Written byShiladitya Ray
On Thursday, the National Green Tribunal (NGT) ordered German car manufacturer Volkswagen to deposit Rs. 100cr with the Central Pollution Control Board (CPCB) by 5pm tomorrow, as reparations for the 2015 emissions scandal.
The NGT warned that if Volkswagen failed to do so, it would face stringent action, including the arrest of its India MD and seizure of properties.
Here are the details.
In November last year, the NGT constituted a four-member panel to file report on 2015 Volkswagen emissions scandal where the car maker had been found guilty of intentionally programming its diesel engines to cheat measurement devices and flout US regulatory standards.
While tests showed low emissions, it was found that in real-world conditions some Volkswagen engines emitted 40 times more Nitrous Oxides (NOx).
Subsequently, on December 24, the NGT panel submitted its report.
According to IE, which viewed the report, the NGT panel found that Volkswagen cars had emitted 48.678 tonnes of NOx in 2016.
Using Delhi as a base city to calculate damages, the NGT estimated that the cost of health damage due to the additional NOx released by Volkswagen vehicles was Rs. 171.34cr.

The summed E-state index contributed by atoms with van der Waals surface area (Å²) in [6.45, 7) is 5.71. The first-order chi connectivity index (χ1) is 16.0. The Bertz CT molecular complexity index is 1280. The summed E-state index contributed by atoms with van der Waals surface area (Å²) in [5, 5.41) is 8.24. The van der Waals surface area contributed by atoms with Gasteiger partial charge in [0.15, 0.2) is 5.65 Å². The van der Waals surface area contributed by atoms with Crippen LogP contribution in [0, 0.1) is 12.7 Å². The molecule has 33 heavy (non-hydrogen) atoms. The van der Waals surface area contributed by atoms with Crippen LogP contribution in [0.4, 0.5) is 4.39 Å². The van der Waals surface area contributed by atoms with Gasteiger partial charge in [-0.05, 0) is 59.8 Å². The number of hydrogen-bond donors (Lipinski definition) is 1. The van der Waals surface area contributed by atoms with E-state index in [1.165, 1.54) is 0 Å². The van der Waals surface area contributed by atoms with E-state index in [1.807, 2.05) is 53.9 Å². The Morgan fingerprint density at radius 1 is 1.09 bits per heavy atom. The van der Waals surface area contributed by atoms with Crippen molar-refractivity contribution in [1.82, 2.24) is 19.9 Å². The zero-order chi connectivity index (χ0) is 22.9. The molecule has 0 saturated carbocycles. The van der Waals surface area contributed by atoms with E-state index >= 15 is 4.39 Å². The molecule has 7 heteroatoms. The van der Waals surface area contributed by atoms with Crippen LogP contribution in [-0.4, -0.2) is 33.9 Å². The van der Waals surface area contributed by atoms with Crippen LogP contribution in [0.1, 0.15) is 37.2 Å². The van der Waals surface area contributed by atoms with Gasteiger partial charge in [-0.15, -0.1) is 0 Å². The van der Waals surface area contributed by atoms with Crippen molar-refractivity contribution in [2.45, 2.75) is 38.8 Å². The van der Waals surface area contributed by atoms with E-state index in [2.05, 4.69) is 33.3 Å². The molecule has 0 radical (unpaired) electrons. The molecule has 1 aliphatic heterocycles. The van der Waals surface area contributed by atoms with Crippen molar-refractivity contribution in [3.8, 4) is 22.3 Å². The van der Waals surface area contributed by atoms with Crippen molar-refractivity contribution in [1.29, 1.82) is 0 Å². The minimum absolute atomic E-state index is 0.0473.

NOx gases have serious consequences on the environment, and react to form smog and acid rain. Further, they're central in the formation of ground-level ozone and fine particulate matter (PM), both of which are associated with adverse health impacts.
Following its findings, the NGT had asked Volkswagen to deposit Rs. 100cr within a month.
The Rs. 100cr penalty had been calculated based on the 3.27 lakh Volkswagen cars in India that had the cheating software installed.
However, Volkswagen ignored the NGT's demands, and thus finds itself in a tight spot right now.
For those unaware, after the 2015 emissions scandal came to light, Volkswagen announced the recall of 3.27 lakh cars in India.
The recall came after the Automotive Research Association of India (ARAI) conducted tests and found that Volkswagen cars had on-road emissions that were 1.1 to 2.6 times higher than the applicable BS-IV pollution norms.
Meanwhile, Volkswagen is still paying the price across the world for its 'defeat device'.
In the US and Canada, where criminal and civil proceedings are still pending, Volkswagen has agreed to pay $2.8bn to an environmental trust.
The fine imposed on the German car giant by the NGT is the latest blow to the company.
Love Business news?
Subscribe to stay updated.